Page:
Last year, Japan was rocked by the kidnapping and murder of journalist Kenji Goto and his friend Haruna Yukawa by the Islamic State in Syria. Another Japanese journalist, Junpei Yasuda, was abducted in Syria last year, and on Thursday, he appeared in a hostage video posted online, raising the hopes of family and friends that he might be recovered alive.
Yasuda, who disappeared in June shortly after entering Syria from Turkey, is apparently in the hands of the Nusra Front, al-Qaeda’s affiliate in Syria.
According to the New York Times, the Japanese government confirmed Yasuda’s identity but did not say who his captors were or why they decided to post the video. Yasuda makes no mention of a ransom demand in the clip, and Japanese officials say they have not received one.
“Rumors and fragmentary reports about Mr. Yasuda’s fate have circulated since he vanished,” the Times reports. “In December, Reporters Without Borders, the international advocacy group for journalists, said the Nusra Front was demanding a ransom and had ‘started a countdown’ to his execution unless it was paid. But Reporters Without Borders withdrew its statement days later, saying its information was ‘not sufficiently verified.'”
In the video, Yasuda is seated in a room with white walls, wearing a sweater and scarf. He reads from some papers on the table in front of him as he speaks in English: “Hello, I am Junpei Yasuda, and today is my birthday, 16 March. They told me I can speak with you what I want freely, and I can send a message through this to anyone.” This statement would indicate the video was filmed on Wednesday, March 16, and then uploaded the following day.
“I love you, my wife, father, mother, and brother,” Yasuda says. “I always think about you. I want to hug you. I want to talk with you. But I can’t anymore. I guess I can say, please take care.”
“My life, 42 years, always good. Especially this eight years, so happy.” At this point, despite that pronouncement, Yasuda sniffs and seems on the verge of tears.
“I have to say something to my country,” he continues after a moment. “Where you are sitting, wherever you are, in a dark room, somewhere there is pain, there is still more. No answering, no one responding. You are invisible. You are not exist. No one care about you.”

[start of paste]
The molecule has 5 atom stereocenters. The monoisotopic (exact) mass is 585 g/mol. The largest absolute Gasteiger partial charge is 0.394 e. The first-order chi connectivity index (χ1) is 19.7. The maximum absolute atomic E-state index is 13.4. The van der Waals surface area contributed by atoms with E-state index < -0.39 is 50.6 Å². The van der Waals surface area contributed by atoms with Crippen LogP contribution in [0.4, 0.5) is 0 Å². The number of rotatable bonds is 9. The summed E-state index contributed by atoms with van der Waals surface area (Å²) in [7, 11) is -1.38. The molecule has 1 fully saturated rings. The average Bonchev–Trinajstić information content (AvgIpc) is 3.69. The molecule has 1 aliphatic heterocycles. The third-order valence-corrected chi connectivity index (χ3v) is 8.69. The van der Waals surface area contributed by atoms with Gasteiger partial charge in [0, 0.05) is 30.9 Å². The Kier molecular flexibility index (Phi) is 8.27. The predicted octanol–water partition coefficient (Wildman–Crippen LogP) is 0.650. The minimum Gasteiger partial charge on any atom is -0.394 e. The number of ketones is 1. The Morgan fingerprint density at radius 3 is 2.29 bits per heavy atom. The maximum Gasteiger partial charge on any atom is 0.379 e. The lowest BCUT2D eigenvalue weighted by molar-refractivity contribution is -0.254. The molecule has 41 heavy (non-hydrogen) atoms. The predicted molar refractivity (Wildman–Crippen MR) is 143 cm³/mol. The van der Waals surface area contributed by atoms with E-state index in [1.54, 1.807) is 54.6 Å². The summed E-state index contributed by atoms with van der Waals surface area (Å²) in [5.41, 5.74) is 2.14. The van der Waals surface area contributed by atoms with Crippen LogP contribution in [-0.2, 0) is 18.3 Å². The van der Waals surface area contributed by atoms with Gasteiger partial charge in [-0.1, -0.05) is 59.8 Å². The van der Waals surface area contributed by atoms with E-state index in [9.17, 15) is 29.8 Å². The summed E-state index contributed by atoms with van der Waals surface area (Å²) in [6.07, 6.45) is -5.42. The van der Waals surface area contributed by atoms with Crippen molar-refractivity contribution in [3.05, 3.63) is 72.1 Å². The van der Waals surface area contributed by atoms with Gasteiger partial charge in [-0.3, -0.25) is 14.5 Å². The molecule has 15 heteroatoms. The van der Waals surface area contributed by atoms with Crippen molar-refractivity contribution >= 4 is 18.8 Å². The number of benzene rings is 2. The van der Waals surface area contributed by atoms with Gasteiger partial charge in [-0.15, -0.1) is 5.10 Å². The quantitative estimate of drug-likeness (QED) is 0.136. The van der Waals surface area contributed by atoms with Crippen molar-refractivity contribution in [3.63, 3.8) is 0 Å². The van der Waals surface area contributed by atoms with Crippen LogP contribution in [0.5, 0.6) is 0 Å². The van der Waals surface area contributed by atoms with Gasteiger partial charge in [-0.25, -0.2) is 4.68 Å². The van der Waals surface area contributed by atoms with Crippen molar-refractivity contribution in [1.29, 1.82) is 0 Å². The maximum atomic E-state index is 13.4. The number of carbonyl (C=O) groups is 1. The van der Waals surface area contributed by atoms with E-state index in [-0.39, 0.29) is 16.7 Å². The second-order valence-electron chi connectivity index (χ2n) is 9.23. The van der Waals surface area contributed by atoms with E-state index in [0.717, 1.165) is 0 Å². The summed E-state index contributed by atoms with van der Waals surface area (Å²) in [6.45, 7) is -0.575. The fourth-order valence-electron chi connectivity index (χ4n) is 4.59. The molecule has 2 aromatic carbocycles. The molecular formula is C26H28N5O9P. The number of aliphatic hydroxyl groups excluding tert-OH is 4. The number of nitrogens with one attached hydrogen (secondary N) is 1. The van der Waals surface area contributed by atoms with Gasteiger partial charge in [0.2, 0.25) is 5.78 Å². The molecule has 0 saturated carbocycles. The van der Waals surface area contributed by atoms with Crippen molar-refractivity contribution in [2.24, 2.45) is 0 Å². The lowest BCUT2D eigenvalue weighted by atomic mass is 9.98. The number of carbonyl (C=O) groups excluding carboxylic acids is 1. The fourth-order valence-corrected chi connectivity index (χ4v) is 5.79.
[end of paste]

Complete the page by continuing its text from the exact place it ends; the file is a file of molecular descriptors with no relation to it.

Japan Times reports that the video was posted by a Syrian man named Tarik Abdulhak, who confirmed it was filmed on Wednesday. Abdulhak said he is not a member of the Nusra Front, but described himself as a “fixer for journalists, and a media activists who simply wants to help secure Yasuda’s freedom.”
“I can tell you that Yasuda is in good health. But he is mentally exhausted,” said Abdulhak. He said he negotiated with Yasuda’s captors for three months, and they originally demanded a price of $150,000 for allowing their prisoner to send a video message, but he eventually persuaded them to give him a video at no charge.
Although the Japanese government said it has not been dealing with the hostage-takers, they told Abdulhak they will not deal with intermediaries. His captors have threatened to sell Yasuda to ISIS, or trade him to the Islamic State for a Nusra Front prisoner, if they do not get whatever price they demand for his freedom.
The Japan Times quotes observers who believe the video is evidence that the kidnappers have been negotiating with the Japanese government, despite official denials, and the negotiations are not going well. Other analysts questioned whether the kidnappers were authentic members of the Nusra Front, noting that the video lacks the group’s characteristic identifying graphics. It has been suggested that smaller gangs of Islamist Syrian rebels would be tempted to make themselves appear more formidable by using the “big name” of Nusra.
The 42-year-old Yasuda’s mother, Sachiko, told Asahi Shimbun she was “shocked and shivered immediately” when she saw his untidy appearance in the video.
She said her daughter-in-law called her at 6:00 in the morning Thursday to tell her about the posting of the video, and they “exchanged words of support on the phone, telling each other to hold out hope that their loved one would safely return home,” according to Asahi Shimbun.
“I hope we find a way to help him safely return home by all means, no matter what it takes,” said Yasuda’s friend, photojournalist Toru Yokota, who saw hope in the fact that Yasuda showed no obvious signs of physical abuse and appeared to have been fed fairly well.